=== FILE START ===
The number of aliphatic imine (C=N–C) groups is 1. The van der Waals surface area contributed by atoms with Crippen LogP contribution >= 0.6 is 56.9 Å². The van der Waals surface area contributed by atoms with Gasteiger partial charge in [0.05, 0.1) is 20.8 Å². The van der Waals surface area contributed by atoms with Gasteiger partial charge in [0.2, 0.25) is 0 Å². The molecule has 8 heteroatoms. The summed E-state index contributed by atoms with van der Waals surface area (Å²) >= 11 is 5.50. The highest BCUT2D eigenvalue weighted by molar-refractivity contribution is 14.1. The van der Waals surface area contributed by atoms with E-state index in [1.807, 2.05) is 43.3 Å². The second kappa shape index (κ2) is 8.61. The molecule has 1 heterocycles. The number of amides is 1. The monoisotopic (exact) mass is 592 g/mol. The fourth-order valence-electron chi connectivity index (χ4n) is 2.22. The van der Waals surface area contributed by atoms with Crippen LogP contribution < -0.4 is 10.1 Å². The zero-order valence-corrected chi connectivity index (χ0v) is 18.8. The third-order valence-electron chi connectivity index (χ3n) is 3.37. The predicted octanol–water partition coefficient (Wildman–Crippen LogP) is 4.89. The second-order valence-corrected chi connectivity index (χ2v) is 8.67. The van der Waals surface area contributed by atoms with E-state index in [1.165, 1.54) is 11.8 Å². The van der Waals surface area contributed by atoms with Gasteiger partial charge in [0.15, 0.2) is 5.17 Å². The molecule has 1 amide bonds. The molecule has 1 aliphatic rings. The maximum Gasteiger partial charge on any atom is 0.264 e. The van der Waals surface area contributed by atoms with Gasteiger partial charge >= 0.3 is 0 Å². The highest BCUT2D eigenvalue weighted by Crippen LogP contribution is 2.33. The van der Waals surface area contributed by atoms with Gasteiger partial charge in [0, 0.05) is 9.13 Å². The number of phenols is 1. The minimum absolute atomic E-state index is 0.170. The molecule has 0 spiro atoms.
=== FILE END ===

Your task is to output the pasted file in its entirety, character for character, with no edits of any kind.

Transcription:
The number of aliphatic imine (C=N–C) groups is 1. The van der Waals surface area contributed by atoms with Crippen LogP contribution >= 0.6 is 56.9 Å². The van der Waals surface area contributed by atoms with Gasteiger partial charge in [0.05, 0.1) is 20.8 Å². The van der Waals surface area contributed by atoms with Gasteiger partial charge in [0.2, 0.25) is 0 Å². The molecule has 8 heteroatoms. The summed E-state index contributed by atoms with van der Waals surface area (Å²) >= 11 is 5.50. The highest BCUT2D eigenvalue weighted by molar-refractivity contribution is 14.1. The van der Waals surface area contributed by atoms with E-state index in [1.807, 2.05) is 43.3 Å². The second kappa shape index (κ2) is 8.61. The molecule has 1 heterocycles. The number of amides is 1. The monoisotopic (exact) mass is 592 g/mol. The fourth-order valence-electron chi connectivity index (χ4n) is 2.22. The van der Waals surface area contributed by atoms with Crippen LogP contribution < -0.4 is 10.1 Å². The zero-order valence-corrected chi connectivity index (χ0v) is 18.8. The third-order valence-electron chi connectivity index (χ3n) is 3.37. The predicted octanol–water partition coefficient (Wildman–Crippen LogP) is 4.89. The second-order valence-corrected chi connectivity index (χ2v) is 8.67. The van der Waals surface area contributed by atoms with E-state index in [1.165, 1.54) is 11.8 Å². The van der Waals surface area contributed by atoms with Gasteiger partial charge in [0.15, 0.2) is 5.17 Å². The molecule has 1 amide bonds. The molecule has 1 aliphatic rings. The maximum Gasteiger partial charge on any atom is 0.264 e. The van der Waals surface area contributed by atoms with Gasteiger partial charge >= 0.3 is 0 Å². The highest BCUT2D eigenvalue weighted by Crippen LogP contribution is 2.33. The van der Waals surface area contributed by atoms with Gasteiger partial charge in [0, 0.05) is 9.13 Å². The number of phenols is 1. The minimum absolute atomic E-state index is 0.170. The molecule has 0 spiro atoms.